SA Department of Labour inspectors host a Hazardous Biological Agents 2014 seminar in Bela Bela on September 26 to raise compliance to OHS Act regulations.
The DOL Inspection and Enforcement Services (IES) advocates and enforces the Occupational Health and Safety Act, and its Regulations for Hazardous Biological Agents, which are defined as “any micro-organism, cell culture or human endo-parasite, including any which have been genetically modified, which may cause an infection, allergy or toxicity, or otherwise create a hazard to human health”.
There are mainly four sources of infection from biological agents:
 Blood and other body fluids such as saliva (spittle), sweat
 Human waste such as faeces, urine, vomit
 Respiratory discharges such as coughs and sneezes
 Skin to skin contact.
Employers must at least have a risk assessment strategy; identify hazards; assess risks; and mange major or frequent risks.
Employers must also consider supplementary controls; security; access; disinfection; disposal procedures; information; training; control points; handling incidents; emergency planning; medical surveillance; labeling; packaging; transporting; storage.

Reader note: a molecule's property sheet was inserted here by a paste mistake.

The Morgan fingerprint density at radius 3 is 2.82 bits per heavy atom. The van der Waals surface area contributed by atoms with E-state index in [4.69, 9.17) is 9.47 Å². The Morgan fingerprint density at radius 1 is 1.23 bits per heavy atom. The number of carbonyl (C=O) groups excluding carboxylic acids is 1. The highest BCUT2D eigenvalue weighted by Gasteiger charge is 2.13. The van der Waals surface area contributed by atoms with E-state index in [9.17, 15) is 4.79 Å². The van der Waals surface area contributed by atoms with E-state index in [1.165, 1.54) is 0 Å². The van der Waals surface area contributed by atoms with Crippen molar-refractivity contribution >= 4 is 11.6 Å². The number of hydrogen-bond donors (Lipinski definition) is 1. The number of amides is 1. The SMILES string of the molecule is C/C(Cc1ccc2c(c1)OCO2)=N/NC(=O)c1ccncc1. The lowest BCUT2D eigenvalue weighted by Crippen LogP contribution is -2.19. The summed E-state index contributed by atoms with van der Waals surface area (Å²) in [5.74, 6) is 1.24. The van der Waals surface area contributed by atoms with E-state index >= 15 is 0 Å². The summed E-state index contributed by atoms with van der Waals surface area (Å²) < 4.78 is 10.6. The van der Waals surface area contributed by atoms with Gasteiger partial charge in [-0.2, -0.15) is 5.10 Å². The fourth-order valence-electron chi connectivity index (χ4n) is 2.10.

The seminar will be addressed by Department of Labour officials;
Deputy Director-General of IES, Thobile Lamati
 Director: Occupational Health and Hygiene (OHH), Milly Ruiters
 Deputy Director: OHH, Jabu Mhlope
 Manager: Health and Hygiene, Bulelwa Huna
 Deputy Director: Health and Hygiene, Elize Lourens.
 National Institute for Occupational Health (NIOH)
 An Approved Inspection Authority (AIA), Geozone.
DOL trains shop stewards
The Seminar will be preceded by a one-day training on September 25 of shop stewards on matters of HBA Regulations; OHS Act; Chemical Stressors Regulations; Physical Stressors Regulations; Machinery Regulations; and reporting of injuries and diseases.
Topics will focus on OHS, health and safety compliance in public hospitals; the vision of National health; cross contamination and infection control; medical surveillance and biological monitoring; waste management in public hospitals; monitoring and control of the working environment.
These agents are divided into various groups, including those that are unlikely to cause human disease, and those that can cause severe human disease, such as Ebola, and others found in untreated sewage.
Certain micro-organisms can cause disease and employees may be exposed to them at work. In health care institutions, patients and workers may spread and contract biological agents.
The theme of the DOL Bio-Haz seminar is ‘improving OHS in the Health Sector’. It will be held in Bela Bela, at the Aventura Resort in Limpopo from 8:30am.
Employers have legal duties
Legal responsibility for health and safety at work rests primarily with employers. It is their responsibility to maintain a management framework to ensure compliance with health and safety laws.
The OHS Act provides that “every employer shall provide and maintain, as far as is reasonably practicable, a working environment that is safe and without risk to the health of their employees”.
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